Stock prices are very much influenced by sentiment and emotion. So it is important to read the press releases and reviews around any potential stock. Most companies will have solid performance records and pay annual dividends much higher than the rates of interest available on a standard bank deposit account. When press commentary on any company begins to sound negative it is a warning sign that says move on to a different target buy.

Internal quality failures such as product recalls are very damaging to a company’s reputation. When they are serious enough to attract media attention then it is probably the tip of a weak management iceberg. So again the top tip is to move on to other more promising stock purchases.

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Investing guide for beginners: A simple How to get started

investing guideInvesting Guide For Beginners.

Why invest your money at all? Why not just stuff your cash under your mattress and spend it when you need to? This is probably the safest way to handle your money but unfortunately your ‘nest egg’ will actually lose value over time because of inflation. You do need to invest just to maintain the value of your money. Putting it into a bank deposit account to earn a little interest is the least you should do.

The emphasis in this kind of minimum risk investment plan is on ‘a little’. Basic saving interest rates rarely pays more than inflation. Also banks are perhaps no longer seen as the rock solid institutions that they once were. Lehman Brothers, Bear Stearns and even the national bank of Iceland have seen to this.

Investment is different than saving. Investment is about growing your surplus money. Surplus money is that money that is left over at the end of the month, when all your financial commitments have been met. Investing is like filling the bath. The first thing you need to do is put the plug in. In money terms this means paying up any debts that you may have before you think about investing for growth. You will save far more money by closing out any credit card balances, than you can possibly earn from savings interest.

If you are a homeowner with a mortgage then you are already investing for growth and there is a lot more value to be had in paying off your outstanding mortgage. Any surplus money that you have each month reduces the amount of mortgage interest that you will pay over your mortgage term and it also increase the equity that you have in your home.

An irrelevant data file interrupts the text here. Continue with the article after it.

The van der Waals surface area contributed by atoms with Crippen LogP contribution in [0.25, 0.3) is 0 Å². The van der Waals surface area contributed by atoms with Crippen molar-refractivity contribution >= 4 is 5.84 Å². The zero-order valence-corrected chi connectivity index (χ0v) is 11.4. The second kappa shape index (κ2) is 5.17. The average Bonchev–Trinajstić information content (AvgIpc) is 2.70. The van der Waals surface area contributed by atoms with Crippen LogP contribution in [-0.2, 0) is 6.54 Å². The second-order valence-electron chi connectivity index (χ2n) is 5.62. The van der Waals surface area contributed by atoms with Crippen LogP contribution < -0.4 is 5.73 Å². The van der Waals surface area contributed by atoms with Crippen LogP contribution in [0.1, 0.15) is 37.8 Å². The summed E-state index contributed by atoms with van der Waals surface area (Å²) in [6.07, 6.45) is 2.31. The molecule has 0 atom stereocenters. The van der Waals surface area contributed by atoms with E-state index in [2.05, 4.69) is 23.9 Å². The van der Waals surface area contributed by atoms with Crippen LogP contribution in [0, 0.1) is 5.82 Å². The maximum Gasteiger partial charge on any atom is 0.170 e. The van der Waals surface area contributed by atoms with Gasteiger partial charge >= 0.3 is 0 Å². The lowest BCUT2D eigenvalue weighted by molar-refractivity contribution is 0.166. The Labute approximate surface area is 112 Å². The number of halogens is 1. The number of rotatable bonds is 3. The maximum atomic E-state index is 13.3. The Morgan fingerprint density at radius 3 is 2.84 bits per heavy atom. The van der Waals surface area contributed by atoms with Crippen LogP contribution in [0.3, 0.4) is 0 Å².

There is a second and equally important reason to invest any surplus money you may have and that is to build a pot of money for your retirement when you will no longer earn a regular wage.

A third reason to invest is it to give yourself choices in life, for instance how much work to do or even if to work at all.

Bonds or Certificates of Deposit (CDs) are a very safe virtually risk-free way to invest. When you put money into state government bonds for instance you are lending the government money and you will get that money repaid after the term of the bond and a little interest on top that will probably beat inflation.

Bonds and CDs are the lowest level in a hierarchy of risk. All other higher levels of investment have a higher chance of the organization that you lend to going bankrupt and taking your money away with it. As a general rule however, the greater the risk of the payer defaulting the greater the return on your investment. For the first time investor the risk versus reward decision is the hardest to take. Many people, new to investment are unaware of the less traditional methods of making your money earn more money, such as self-directed IRA’s (Individual Retirement Account). You could for example use your self-directed IRA to buy real estate, undeveloped land, shares in office complexes, vacation rental property or condos and apartment buildings. Real estate is a more secure investment because you have shares in real physical assets. Even if you don’t want to get involved in property management you can still invest in real estate with a share in Real Estate Investment Trusts.